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The scary truth about antibiotic resistance

Antibiotic resistance has always been a major concern in the healthcare world. Despite our efforts to understand the issue and prevent the phenomenon of resistance, 2014 doesn’t bring any good news.

Woman with antibiotic

Photo credit: Martin Wimmer/iStock/360/Getty Images

If you’ve ever been prescribed antibiotics, your doctor probably stressed the importance of following the regimen to a tee because stopping treatment too soon can lead to antibiotic resistance, causing the bacteria to survive and possibly re-infect you or others.

Because of antibiotic misuse and overuse, the organisms they are designed to kill are adapting to the treatment. Thus, as time goes on, antibiotics are becoming less effective. According to a study, antibiotic-resistant infections account for 2 million sicknesses and 23,000 deaths in America each year, and the numbers are only growing.

The scope of the problem

Recent research and surveillance on the issue suggests an ugly truth for the 21st century: a post-antibiotic era, where antibiotics are no longer a treatment option. According to the 2014 Antimicrobial Resistance Global Report on surveillance, skyrocketing rates of resistance are being seen in infections throughout the world. Urinary tract infections, which are experienced by 50-60 percent of women at least once, are one condition taking the biggest hit. Without antibiotics being an effective treatment option, the infection may no longer be only a minor inconvenience.

Cause for concern: key infections

The infections causing the most concern are, unfortunately, some of the most common. This makes sense, considering that human misuse and overuse of antibiotics is still the leading cause of antibiotic resistance.

Pneumonia — which is typically acquired in common settings, including schools, workplaces and hospitals — is gradually becoming resistant to the antibiotic class, carbapenems, and is suspected to be nearly entirely resistant to cephalosporins. This is another infection that, in the past, has typically been an easy cure with antibiotics. Considering the abundance of this illness, we can only hope new cures will arise soon.

Infections caused by S. aureus, including skin and wound infections, are becoming increasingly resistant to methicillin. Thus, we now have to rely on expensive second-line drugs in the treatment for these infections. The side effects for these other drugs are typically so severe that they require a hospital stay throughout the duration of treatment. The resistance also means that, when used as a preventive measure in surgical procedures, certain antibiotics will not be effective, and healthcare associated infections will be on the rise because of this.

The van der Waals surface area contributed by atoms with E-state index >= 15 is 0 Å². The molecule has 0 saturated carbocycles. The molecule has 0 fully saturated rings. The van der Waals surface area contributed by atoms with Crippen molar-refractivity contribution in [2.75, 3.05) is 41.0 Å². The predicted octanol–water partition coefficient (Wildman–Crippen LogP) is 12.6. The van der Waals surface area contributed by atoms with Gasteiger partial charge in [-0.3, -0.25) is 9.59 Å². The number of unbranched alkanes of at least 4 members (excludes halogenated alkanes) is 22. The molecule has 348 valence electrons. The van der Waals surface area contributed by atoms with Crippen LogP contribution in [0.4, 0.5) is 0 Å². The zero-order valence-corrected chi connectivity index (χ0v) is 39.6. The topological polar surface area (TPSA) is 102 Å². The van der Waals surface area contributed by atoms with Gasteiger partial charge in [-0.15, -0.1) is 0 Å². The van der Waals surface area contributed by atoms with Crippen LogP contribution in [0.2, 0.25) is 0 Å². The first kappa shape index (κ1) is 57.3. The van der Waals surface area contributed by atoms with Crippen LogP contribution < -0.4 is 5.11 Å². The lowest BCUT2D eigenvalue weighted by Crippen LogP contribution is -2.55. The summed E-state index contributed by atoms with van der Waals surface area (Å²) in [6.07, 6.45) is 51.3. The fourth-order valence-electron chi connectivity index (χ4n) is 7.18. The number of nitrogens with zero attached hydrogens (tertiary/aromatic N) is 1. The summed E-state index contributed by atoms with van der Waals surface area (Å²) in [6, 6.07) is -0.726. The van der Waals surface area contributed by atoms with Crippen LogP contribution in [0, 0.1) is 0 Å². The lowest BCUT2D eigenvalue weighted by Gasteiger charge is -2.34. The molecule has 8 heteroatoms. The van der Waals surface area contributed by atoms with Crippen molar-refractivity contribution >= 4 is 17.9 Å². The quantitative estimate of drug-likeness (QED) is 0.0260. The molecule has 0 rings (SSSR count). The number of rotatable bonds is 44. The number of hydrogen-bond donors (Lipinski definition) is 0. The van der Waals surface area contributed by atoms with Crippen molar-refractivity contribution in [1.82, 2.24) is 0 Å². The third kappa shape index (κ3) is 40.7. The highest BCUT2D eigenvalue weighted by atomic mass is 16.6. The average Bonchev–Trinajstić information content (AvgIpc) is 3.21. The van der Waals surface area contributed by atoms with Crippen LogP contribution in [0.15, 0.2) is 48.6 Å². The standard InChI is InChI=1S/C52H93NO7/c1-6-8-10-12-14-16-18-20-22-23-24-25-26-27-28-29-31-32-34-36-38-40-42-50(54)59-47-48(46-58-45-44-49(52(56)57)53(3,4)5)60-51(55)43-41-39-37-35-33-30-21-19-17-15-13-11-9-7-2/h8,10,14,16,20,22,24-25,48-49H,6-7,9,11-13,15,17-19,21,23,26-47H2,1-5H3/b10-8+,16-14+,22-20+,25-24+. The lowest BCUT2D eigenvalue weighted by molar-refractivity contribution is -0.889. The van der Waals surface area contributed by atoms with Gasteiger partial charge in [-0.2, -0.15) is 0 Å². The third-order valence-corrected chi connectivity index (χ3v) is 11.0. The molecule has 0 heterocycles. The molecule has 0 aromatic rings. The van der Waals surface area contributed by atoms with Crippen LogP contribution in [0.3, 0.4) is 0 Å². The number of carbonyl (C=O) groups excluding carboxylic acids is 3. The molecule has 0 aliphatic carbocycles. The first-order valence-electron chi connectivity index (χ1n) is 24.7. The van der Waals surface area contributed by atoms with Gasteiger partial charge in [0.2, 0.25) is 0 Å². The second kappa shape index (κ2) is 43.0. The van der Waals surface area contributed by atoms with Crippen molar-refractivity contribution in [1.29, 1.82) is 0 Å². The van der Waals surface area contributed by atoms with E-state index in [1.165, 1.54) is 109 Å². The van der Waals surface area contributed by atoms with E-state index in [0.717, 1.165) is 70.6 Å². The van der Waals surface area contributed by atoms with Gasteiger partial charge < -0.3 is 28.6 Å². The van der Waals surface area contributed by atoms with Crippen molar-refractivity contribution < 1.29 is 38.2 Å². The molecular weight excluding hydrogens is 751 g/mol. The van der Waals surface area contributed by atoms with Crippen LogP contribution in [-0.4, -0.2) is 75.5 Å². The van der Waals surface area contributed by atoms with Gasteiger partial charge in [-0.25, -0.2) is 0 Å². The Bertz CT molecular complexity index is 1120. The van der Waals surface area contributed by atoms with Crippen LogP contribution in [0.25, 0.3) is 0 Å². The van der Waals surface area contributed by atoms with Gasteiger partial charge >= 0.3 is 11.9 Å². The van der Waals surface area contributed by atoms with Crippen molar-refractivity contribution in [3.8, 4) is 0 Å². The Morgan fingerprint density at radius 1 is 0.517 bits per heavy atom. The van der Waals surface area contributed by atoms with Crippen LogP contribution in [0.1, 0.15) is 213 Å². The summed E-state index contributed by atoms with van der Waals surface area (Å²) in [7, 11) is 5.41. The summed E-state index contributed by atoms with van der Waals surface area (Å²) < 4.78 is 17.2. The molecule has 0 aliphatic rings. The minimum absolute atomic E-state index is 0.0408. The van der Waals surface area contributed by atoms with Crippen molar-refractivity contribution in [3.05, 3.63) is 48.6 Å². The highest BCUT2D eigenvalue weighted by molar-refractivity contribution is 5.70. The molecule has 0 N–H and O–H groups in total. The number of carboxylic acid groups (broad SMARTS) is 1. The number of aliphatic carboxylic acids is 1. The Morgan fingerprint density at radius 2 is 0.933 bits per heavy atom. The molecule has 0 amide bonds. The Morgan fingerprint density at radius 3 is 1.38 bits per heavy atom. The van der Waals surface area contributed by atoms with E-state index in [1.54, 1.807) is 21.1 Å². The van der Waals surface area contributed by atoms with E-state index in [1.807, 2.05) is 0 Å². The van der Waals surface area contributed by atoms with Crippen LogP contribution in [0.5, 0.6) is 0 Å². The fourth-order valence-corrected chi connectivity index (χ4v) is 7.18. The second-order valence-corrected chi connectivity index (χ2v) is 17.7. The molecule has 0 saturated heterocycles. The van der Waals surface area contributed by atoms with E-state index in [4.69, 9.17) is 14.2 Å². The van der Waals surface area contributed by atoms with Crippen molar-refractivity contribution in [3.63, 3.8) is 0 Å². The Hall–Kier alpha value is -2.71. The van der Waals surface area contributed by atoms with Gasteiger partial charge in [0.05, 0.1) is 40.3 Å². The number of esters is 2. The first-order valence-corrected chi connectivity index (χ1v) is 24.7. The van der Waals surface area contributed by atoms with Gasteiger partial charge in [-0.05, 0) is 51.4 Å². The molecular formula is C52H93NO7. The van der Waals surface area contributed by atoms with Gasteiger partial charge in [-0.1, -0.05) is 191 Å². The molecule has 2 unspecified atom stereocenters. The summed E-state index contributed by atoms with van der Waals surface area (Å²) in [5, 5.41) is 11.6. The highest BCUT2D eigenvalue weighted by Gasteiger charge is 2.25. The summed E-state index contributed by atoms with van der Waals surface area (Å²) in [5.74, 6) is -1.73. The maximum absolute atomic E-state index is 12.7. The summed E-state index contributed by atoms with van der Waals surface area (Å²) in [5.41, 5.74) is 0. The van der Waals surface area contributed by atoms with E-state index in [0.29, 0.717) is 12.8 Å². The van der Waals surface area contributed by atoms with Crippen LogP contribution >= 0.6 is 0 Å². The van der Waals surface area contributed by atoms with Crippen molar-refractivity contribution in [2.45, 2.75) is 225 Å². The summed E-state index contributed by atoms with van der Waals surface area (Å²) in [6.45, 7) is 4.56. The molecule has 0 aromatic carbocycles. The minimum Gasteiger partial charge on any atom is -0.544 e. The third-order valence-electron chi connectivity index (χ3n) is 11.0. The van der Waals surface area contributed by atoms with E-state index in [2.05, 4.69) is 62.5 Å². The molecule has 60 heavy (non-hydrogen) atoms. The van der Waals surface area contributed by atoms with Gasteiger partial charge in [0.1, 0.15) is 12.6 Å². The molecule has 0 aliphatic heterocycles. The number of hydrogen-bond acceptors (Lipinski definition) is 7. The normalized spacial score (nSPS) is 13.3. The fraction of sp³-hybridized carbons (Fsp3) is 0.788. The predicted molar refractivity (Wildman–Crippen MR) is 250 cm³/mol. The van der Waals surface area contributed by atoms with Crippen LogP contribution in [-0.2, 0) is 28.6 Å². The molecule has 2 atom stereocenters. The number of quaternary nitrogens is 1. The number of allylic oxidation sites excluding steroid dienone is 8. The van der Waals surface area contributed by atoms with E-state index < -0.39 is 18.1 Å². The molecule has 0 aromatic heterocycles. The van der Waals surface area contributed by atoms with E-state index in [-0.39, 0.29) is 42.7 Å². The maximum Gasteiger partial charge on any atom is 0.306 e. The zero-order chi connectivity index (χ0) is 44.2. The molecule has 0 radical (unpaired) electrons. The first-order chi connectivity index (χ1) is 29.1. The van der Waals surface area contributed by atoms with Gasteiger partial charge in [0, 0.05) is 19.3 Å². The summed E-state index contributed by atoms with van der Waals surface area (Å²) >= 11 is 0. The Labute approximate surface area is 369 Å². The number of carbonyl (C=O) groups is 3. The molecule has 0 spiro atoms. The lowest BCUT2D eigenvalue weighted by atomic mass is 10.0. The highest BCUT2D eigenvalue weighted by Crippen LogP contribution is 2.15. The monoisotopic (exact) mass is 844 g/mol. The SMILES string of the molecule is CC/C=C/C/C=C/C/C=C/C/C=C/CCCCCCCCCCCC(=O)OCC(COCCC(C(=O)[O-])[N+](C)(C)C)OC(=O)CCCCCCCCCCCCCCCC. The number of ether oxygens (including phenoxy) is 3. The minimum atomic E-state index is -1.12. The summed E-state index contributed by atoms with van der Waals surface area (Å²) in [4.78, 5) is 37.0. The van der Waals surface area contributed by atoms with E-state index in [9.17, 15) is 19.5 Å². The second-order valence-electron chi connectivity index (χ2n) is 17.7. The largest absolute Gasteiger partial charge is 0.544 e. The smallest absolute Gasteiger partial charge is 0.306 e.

Although not a major issue just yet, it is suspected that resistance in drugs used to treat influenza will become a problem in the near future. It has been a constant struggle to dodge the resistance of certain antivirals commonly used to treat the infection. Global antiviral resistance surveillance will continue to be an important part in implementing ways to prevent the all-around ineffectiveness of the drugs.

Slowing the problem’s progression

Get vaccinated. By preventing illness in the first place, there will be no need to use antibiotics. With fewer antibiotics being used, the likelihood for resistance decreases. Get your flu shot.

By looking at other treatment options, we can defeat the primary cause of antibiotic resistance: overuse. As more bacteria are exposed to the drugs, they become stronger and learn to live with them. Thus, healthcare providers are being more conservative in prescribing antibiotics, only giving them as a last resort. Hopefully, this will slow the progression of antibiotic resistance.

You’ve heard it before, and you’ll keep hearing it. If prescribed, take your antibiotics exactly as directed, and be sure to finish the full course. If you stop your course too early, there is a chance that some bacteria are still hanging around. The survivors may become resistant. In addition, never share antibiotics or use someone else’s. It is important that they are only used when absolutely necessary and prescribed by your physician.

Antibiotics are not just used to treat human infections. In fact, the majority of antibiotics throughout the world are being used to promote the growth of agriculture. Clearly, it is far from prudent to use these potentially life-saving drugs for consumerism, as their sole purpose in this industry is to make animals larger. Luckily, as of December 2013, the U.S. Food and Drug Administration has developed a plan to encourage the farm industry to voluntarily reduce the amount of antibiotics they use. Although work in this area is still underway, entirely depleting the use of antibiotics in the industry could lead to a breakthrough in the fight against antibiotic resistance.

So stay informed, get vaccinated and — if prescribed — follow your antibiotic regimen like your life depends on it (because someday, it might).

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